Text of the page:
Whatever the opinion of the individual humanist about abortion itself, the humanist position is a clearly pro-abortion rights one, and it is supportive of the main bodies that campaign for reform in present government legislation concerning abortion. But there are those who oppose abortion under any circumstances, the “pro-life” or “anti-abortion rights” groups.
Much of the antipathy to abortion centers around the issue of fetal sentience, the claim — disputed by pro-choice campaigners — that the fetus is capable of experiencing pain at ten weeks. Any attempt to remove the fetus from the womb is thus inflicting a painful death and, since it is ending life, is tantamount to murder. Those opposed to abortion also object to partial-birth abortion, a method that has to be used for late terminations when the fetus — which, in some countries, cannot legally be killed outside the womb — is partially born and then aborted.
But apart from the issue of fetal sentience, those opposed to abortion believe that life begins at conception. Any attempt at interfering with that life is believed to be wrong. Since life is accepted from the moment of conception, such opponents also condemn the use of abortifacients, the so-called “morning-after pill”, the post-coital pill that is designed to prevent successful implantation of a fertilized ovum in the uterus during the first days of development. They maintain that this is not contraception but illegal abortion.
Some campaigners against abortion also believe that physical or mental disability is no grounds for abortion, pointing out that the later terminations for handicaps are sometimes for minor reasons of harelip, clubfoot, even impaired hearing, and sight. They are opposed to what they consider a fostering of a mentality of lethal discrimination against the disabled. With the advance of genetic technology, they fear a “search and destroy” attitude, particularly since care of the severely disabled child and adult can make great demands on the health and social services.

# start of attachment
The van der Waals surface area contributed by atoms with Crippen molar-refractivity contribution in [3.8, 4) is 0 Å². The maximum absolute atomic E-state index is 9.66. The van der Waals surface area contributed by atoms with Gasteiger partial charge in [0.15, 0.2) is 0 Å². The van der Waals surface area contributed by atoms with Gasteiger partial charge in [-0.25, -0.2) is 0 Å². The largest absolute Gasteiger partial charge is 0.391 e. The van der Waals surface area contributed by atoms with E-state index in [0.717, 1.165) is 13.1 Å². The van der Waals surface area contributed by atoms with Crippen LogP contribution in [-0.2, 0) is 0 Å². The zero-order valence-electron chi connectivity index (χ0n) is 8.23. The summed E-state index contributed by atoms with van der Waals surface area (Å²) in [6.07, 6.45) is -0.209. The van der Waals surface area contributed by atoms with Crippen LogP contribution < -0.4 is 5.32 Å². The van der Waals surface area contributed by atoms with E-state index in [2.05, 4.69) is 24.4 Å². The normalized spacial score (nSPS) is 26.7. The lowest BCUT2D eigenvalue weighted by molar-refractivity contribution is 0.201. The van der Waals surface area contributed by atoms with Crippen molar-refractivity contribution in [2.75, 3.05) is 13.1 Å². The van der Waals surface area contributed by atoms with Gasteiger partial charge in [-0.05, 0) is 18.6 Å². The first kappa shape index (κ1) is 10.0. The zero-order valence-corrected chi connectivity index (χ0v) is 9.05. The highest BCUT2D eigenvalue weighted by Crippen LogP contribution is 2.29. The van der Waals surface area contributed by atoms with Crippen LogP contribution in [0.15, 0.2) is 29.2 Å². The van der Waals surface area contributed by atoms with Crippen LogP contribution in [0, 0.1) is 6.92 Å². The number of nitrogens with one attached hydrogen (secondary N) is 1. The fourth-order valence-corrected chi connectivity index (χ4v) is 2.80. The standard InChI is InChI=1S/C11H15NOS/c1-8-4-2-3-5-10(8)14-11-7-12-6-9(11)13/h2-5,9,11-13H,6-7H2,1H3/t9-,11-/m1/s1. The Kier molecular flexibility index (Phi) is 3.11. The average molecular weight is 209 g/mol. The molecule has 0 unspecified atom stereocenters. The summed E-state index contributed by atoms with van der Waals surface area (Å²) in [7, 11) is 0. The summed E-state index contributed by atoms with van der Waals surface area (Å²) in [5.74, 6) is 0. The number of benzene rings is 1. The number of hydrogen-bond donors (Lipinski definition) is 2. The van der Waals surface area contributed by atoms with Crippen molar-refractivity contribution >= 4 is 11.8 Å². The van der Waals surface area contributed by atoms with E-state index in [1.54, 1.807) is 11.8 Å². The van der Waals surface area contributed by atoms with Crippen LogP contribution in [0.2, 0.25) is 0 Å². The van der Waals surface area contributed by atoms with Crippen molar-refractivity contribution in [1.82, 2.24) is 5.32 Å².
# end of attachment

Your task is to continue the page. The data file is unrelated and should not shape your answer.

Opponents of abortion also fear the acceptance of infanticide of those severely handicapped at birth, a practice that does obtain occasionally in hospitals. But the cases of abortion because of a potentially handicapped child are very few compared to those on grounds of harm to the mental and physical well-being of the mother, or to her existing family. In Britain, women must gain authorization from two medical practitioners before termination is permitted, yet campaigners against abortion claim that reasons given are social reasons and amount to “abortion on demand”. They are opposed to any reform in the abortion law that might allow women to terminate a pregnancy through their own choice. The unborn child is always seen as a separate human being from its mother, with a potentially unique and separate personality, having a right to life both before and after its birth.
Underlying these ideas is a religious ideology that only God has the right to give and take life. The Roman Catholic position, for example, is staunchly anti-abortion (and officially anti-contraception), as is the Muslim position. In Muslim religious law, life is given by Allah right from the beginning as a nuftah, a drop of fluid in the mother’s womb. This drop of fluid, Muslims believe, is planned, programmed and cared for by Allah, and should not be terminated. The “soul” is believed to enter the fetus at 120 days. But even Islam, as Anglican Christianity, Judaism, and Hinduism, accepts that termination is essential if the mother’s life is in serious danger.
These, then, are some of the views put forward by those who oppose abortion. It is worth reiterating that humanists are pro-choice: while not favoring abortion in itself, they recognize the need for each woman to choose her own path in the face of pregnancy. When a woman first knows that she is pregnant, she will hardly react passively. Whether the knowledge is accepted with happiness or despair, her life is radically affected and changed from that very moment. Advice, counseling, care, and dialogue are essential at such a time, but only the woman herself can make the ultimate decision whether her pregnancy is wanted or unwanted and if the latter, it asks a great deal to deny her the right to terminate what will affect her radically thereafter.